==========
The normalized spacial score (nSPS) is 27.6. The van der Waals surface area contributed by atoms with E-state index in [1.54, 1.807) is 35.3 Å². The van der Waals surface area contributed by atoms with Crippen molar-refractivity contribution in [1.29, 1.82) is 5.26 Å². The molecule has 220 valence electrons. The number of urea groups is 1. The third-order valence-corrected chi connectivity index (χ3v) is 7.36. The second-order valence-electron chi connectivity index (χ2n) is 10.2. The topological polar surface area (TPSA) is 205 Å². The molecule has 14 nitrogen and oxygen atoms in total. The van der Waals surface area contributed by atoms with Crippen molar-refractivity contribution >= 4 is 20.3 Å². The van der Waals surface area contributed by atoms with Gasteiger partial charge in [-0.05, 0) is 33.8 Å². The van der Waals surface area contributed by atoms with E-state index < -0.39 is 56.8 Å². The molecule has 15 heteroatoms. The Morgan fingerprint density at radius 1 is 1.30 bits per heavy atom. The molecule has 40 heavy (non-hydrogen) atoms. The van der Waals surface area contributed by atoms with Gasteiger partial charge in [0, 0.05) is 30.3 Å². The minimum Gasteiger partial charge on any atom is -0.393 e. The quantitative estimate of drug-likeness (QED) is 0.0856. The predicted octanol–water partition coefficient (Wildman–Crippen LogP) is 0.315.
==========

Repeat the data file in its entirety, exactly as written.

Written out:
The normalized spacial score (nSPS) is 27.6. The van der Waals surface area contributed by atoms with E-state index in [1.54, 1.807) is 35.3 Å². The van der Waals surface area contributed by atoms with Crippen molar-refractivity contribution in [1.29, 1.82) is 5.26 Å². The molecule has 220 valence electrons. The number of urea groups is 1. The third-order valence-corrected chi connectivity index (χ3v) is 7.36. The second-order valence-electron chi connectivity index (χ2n) is 10.2. The topological polar surface area (TPSA) is 205 Å². The molecule has 14 nitrogen and oxygen atoms in total. The van der Waals surface area contributed by atoms with Crippen molar-refractivity contribution >= 4 is 20.3 Å². The van der Waals surface area contributed by atoms with Gasteiger partial charge in [-0.05, 0) is 33.8 Å². The van der Waals surface area contributed by atoms with E-state index < -0.39 is 56.8 Å². The molecule has 15 heteroatoms. The Morgan fingerprint density at radius 1 is 1.30 bits per heavy atom. The molecule has 40 heavy (non-hydrogen) atoms. The van der Waals surface area contributed by atoms with Gasteiger partial charge in [0, 0.05) is 30.3 Å². The minimum Gasteiger partial charge on any atom is -0.393 e. The quantitative estimate of drug-likeness (QED) is 0.0856. The predicted octanol–water partition coefficient (Wildman–Crippen LogP) is 0.315.